Younger buyers are not the only dominant force in today's market. The latest report by Harvard University's Joint Center for Housing Studies (JCHS) looks at the 65 million senior households.
Senior households make up more than half of all households in the United States, but the nation's housing stock isn't ready, according to the JCHS report's findings. “Between 2010 and 2040, the nation’s 65-plus population will grow by roughly 90 percent,” says Hamilton Lombard, a demographics researcher for the University of Virginia. “In some areas of the country, most of the population growth will come from retirees.”
The silver tsunami of Baby Boomers onto the nation's housing market is "just starting to crest," writes Patrick Sisson for Curbed, "while the growth in households in their 50s and 60s will actually slow down in coming years due to a speed bump in birth rates a few decades ago, the number of households in their 70s, 80s, and 90s will soar."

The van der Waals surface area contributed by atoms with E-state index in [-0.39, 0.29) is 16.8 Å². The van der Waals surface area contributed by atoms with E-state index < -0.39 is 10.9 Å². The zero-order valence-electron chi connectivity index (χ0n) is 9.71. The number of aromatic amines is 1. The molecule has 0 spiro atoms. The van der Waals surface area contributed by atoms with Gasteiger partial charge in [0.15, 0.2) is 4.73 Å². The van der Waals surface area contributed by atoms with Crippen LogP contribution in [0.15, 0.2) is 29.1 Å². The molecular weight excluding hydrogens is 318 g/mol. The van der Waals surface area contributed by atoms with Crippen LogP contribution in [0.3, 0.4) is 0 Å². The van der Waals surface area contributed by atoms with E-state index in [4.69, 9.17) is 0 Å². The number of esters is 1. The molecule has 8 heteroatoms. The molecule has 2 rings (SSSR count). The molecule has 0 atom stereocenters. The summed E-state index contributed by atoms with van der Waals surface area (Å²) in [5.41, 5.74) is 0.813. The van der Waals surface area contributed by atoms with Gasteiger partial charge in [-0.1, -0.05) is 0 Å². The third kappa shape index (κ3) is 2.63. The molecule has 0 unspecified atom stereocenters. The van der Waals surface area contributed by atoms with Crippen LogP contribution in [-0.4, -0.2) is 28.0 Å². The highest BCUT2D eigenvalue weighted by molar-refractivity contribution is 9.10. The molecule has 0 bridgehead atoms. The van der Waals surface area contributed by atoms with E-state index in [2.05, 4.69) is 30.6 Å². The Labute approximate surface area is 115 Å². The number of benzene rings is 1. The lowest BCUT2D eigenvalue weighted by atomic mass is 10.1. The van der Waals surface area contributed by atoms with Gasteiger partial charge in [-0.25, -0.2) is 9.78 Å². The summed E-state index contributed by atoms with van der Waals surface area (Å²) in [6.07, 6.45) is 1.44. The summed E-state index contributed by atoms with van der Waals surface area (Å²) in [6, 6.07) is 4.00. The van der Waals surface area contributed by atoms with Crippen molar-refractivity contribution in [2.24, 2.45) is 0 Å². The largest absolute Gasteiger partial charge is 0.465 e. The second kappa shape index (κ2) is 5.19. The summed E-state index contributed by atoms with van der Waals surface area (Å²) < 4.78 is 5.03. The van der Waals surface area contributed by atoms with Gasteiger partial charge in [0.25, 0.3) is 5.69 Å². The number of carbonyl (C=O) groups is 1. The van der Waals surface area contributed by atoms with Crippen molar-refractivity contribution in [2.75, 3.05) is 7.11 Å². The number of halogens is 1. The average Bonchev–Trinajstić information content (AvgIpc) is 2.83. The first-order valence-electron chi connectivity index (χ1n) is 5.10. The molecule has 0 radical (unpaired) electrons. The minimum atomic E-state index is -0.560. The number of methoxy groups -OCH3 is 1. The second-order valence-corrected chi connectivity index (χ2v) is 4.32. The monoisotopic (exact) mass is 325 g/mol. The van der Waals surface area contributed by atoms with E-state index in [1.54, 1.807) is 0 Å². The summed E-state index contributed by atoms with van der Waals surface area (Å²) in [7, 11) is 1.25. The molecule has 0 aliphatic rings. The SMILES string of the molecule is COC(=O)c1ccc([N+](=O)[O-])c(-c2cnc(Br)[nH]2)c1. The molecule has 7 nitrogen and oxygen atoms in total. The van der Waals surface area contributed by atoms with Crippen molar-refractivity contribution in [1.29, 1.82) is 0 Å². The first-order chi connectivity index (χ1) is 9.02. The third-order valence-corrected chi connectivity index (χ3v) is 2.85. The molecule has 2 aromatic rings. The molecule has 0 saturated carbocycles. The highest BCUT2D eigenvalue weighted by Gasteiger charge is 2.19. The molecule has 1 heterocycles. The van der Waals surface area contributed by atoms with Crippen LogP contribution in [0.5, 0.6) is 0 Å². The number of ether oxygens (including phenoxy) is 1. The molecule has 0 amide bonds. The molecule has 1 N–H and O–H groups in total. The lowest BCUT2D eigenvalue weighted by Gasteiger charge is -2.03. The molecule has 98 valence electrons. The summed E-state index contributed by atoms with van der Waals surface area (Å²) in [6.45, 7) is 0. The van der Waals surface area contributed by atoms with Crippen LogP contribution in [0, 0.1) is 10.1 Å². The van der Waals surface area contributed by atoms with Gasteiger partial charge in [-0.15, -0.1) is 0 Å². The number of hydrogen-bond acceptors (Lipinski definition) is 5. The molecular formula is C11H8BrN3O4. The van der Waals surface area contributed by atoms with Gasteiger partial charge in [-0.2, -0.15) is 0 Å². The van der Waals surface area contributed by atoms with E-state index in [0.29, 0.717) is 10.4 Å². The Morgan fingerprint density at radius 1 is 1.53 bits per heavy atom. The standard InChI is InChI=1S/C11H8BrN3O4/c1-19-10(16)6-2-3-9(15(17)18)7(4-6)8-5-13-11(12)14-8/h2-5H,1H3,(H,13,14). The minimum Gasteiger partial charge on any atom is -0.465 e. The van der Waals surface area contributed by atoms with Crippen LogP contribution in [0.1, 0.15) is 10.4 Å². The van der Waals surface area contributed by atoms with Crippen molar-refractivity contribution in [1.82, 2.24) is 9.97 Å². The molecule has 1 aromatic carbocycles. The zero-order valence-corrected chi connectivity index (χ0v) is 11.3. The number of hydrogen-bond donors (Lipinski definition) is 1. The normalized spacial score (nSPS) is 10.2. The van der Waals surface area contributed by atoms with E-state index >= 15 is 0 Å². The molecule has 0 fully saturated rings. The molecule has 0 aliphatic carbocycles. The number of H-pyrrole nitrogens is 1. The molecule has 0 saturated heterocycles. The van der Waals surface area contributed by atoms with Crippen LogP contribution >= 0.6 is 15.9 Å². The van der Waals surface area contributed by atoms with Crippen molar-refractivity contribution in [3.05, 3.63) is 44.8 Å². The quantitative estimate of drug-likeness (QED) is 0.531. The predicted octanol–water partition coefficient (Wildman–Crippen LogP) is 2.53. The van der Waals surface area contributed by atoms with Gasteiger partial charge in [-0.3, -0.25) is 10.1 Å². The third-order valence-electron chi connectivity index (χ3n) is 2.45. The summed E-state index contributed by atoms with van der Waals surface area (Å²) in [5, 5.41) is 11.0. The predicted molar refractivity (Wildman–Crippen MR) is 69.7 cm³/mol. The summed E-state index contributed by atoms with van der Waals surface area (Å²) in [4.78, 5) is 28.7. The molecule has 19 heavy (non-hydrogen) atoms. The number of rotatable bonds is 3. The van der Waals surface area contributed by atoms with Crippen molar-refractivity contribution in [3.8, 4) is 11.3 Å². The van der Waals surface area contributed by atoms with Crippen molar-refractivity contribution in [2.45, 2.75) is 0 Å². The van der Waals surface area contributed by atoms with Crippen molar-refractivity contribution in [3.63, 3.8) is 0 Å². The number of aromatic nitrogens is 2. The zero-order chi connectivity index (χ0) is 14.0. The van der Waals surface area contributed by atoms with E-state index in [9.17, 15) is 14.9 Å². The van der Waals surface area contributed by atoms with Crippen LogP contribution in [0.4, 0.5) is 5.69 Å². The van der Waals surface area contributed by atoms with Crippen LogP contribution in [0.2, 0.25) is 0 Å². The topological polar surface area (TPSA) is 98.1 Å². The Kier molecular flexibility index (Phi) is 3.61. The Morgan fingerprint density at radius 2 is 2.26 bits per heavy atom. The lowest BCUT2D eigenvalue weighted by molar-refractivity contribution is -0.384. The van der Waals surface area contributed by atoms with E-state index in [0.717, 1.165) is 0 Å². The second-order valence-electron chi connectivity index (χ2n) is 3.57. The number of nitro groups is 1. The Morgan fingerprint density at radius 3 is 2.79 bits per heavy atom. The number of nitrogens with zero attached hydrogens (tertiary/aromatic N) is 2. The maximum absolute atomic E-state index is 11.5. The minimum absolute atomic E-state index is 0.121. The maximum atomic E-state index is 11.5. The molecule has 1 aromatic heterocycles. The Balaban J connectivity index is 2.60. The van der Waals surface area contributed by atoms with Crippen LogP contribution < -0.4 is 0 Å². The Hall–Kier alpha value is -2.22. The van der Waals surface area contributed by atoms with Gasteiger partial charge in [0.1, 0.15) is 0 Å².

The number of U.S. households age 80 or over already jumped 71 percent between 1990 and 2016, from 4.4 to 7.5 million. By 2037, it’ll double. This shift, coupled with other dynamics at play among the housing market at large, including widening inequality and shrinking subsidies for affordable housing, makes the provision of safe, accessible, and affordable places for seniors a huge and immediate challenge.